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The curious history of Tunbridge Wells a town which began its existence 400 years ago as a leafy resting spot by a bubbling mineral spring has over the centuries caught the imagination of historians, diarists, playwrights, novelists and most recently, bloggers. Thousands of words have been written about its evolution into a buoyant spa town where classes mixed, politics played out, and scandal brewed. There are also many old drawings and paintings, early postcards and black-and-white photographs. Yet, surprisingly, there has been little contemporary visual record made of the Tunbridge Wells that residents know and love so well. The images in this book have been taken over a number of years by Tunbridge Wells born and bred photographer Roddy Paine. They record scenes fond and familiar, taken in all weathers and all seasons images of streets wet with rain, sculpted rocks on the Common at dawn, vistas of fields in sunshine, favourite pubs, children playing in the parks in summer and on snowy slopes in winter. Catherine Wallis has accompanied the photographs with a gentle ramble through its history. Rather like the Regency and Georgian visitors of times gone by, Catherine is not a full time resident but has spent much of the last nine years here on visits and long stays, and writes out of delight in her happy experience here.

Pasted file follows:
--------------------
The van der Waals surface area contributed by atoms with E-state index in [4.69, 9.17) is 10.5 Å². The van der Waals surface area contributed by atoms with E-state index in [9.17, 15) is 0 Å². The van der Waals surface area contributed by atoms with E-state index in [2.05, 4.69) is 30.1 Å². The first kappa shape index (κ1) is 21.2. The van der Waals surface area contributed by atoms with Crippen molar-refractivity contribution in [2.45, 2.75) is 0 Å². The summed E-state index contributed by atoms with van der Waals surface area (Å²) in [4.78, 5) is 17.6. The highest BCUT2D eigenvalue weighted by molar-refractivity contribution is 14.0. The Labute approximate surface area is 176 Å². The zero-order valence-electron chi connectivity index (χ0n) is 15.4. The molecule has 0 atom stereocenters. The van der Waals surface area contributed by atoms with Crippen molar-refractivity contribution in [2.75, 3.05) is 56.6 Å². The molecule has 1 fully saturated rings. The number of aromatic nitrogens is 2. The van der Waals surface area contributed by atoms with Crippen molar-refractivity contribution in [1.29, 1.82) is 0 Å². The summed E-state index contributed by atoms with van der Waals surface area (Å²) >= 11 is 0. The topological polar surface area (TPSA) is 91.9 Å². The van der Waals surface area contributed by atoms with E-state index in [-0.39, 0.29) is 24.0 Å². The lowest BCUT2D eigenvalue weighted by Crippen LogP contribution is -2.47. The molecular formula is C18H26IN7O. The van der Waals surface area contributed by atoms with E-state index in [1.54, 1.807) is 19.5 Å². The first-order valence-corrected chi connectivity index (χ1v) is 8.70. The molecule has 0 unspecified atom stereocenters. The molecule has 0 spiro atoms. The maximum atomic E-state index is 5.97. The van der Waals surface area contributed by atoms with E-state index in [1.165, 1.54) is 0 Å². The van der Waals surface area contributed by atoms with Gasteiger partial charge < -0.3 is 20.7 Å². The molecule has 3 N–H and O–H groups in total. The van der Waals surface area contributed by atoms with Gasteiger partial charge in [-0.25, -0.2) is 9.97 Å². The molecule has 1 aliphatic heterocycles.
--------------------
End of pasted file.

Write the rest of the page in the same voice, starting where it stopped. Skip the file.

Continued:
Roddy Paine is a commercial photographer and videographer who has run his own studio for the last thirty years. Born and raised in Tunbridge Wells, it is natural that he should turn his attention to capturing images of the town as it is today. He is married with three children.